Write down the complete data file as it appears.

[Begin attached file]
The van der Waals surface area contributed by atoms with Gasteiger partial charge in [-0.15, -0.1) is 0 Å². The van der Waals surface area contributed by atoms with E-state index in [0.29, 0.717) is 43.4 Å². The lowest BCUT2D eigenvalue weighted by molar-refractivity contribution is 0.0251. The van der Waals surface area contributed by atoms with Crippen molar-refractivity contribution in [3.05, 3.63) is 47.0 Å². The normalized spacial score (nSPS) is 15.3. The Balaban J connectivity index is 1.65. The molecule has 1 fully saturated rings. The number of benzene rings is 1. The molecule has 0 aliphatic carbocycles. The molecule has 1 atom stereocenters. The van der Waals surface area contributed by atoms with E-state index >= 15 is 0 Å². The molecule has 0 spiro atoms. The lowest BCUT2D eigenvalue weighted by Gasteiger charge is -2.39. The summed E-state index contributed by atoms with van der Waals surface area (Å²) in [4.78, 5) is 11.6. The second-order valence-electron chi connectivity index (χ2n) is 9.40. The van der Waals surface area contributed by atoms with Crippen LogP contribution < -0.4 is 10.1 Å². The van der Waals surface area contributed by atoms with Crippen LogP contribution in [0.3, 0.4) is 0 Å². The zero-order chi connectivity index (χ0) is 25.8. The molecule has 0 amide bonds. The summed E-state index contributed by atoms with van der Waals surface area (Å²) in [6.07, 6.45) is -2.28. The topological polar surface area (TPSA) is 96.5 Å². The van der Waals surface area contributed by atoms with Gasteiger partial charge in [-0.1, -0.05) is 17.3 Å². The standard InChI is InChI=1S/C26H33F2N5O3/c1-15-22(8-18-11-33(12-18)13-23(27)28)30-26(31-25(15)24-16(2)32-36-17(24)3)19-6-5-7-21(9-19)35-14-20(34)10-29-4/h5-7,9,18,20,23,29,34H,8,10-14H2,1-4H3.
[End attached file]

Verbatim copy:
The van der Waals surface area contributed by atoms with Gasteiger partial charge in [-0.15, -0.1) is 0 Å². The van der Waals surface area contributed by atoms with E-state index in [0.29, 0.717) is 43.4 Å². The lowest BCUT2D eigenvalue weighted by molar-refractivity contribution is 0.0251. The van der Waals surface area contributed by atoms with Crippen molar-refractivity contribution in [3.05, 3.63) is 47.0 Å². The normalized spacial score (nSPS) is 15.3. The Balaban J connectivity index is 1.65. The molecule has 1 fully saturated rings. The number of benzene rings is 1. The molecule has 0 aliphatic carbocycles. The molecule has 1 atom stereocenters. The van der Waals surface area contributed by atoms with E-state index >= 15 is 0 Å². The molecule has 0 spiro atoms. The lowest BCUT2D eigenvalue weighted by Gasteiger charge is -2.39. The summed E-state index contributed by atoms with van der Waals surface area (Å²) in [4.78, 5) is 11.6. The second-order valence-electron chi connectivity index (χ2n) is 9.40. The van der Waals surface area contributed by atoms with Crippen LogP contribution < -0.4 is 10.1 Å². The van der Waals surface area contributed by atoms with Crippen LogP contribution in [0.3, 0.4) is 0 Å². The zero-order chi connectivity index (χ0) is 25.8. The molecule has 0 amide bonds. The summed E-state index contributed by atoms with van der Waals surface area (Å²) in [6.07, 6.45) is -2.28. The topological polar surface area (TPSA) is 96.5 Å². The van der Waals surface area contributed by atoms with Gasteiger partial charge in [-0.1, -0.05) is 17.3 Å². The standard InChI is InChI=1S/C26H33F2N5O3/c1-15-22(8-18-11-33(12-18)13-23(27)28)30-26(31-25(15)24-16(2)32-36-17(24)3)19-6-5-7-21(9-19)35-14-20(34)10-29-4/h5-7,9,18,20,23,29,34H,8,10-14H2,1-4H3.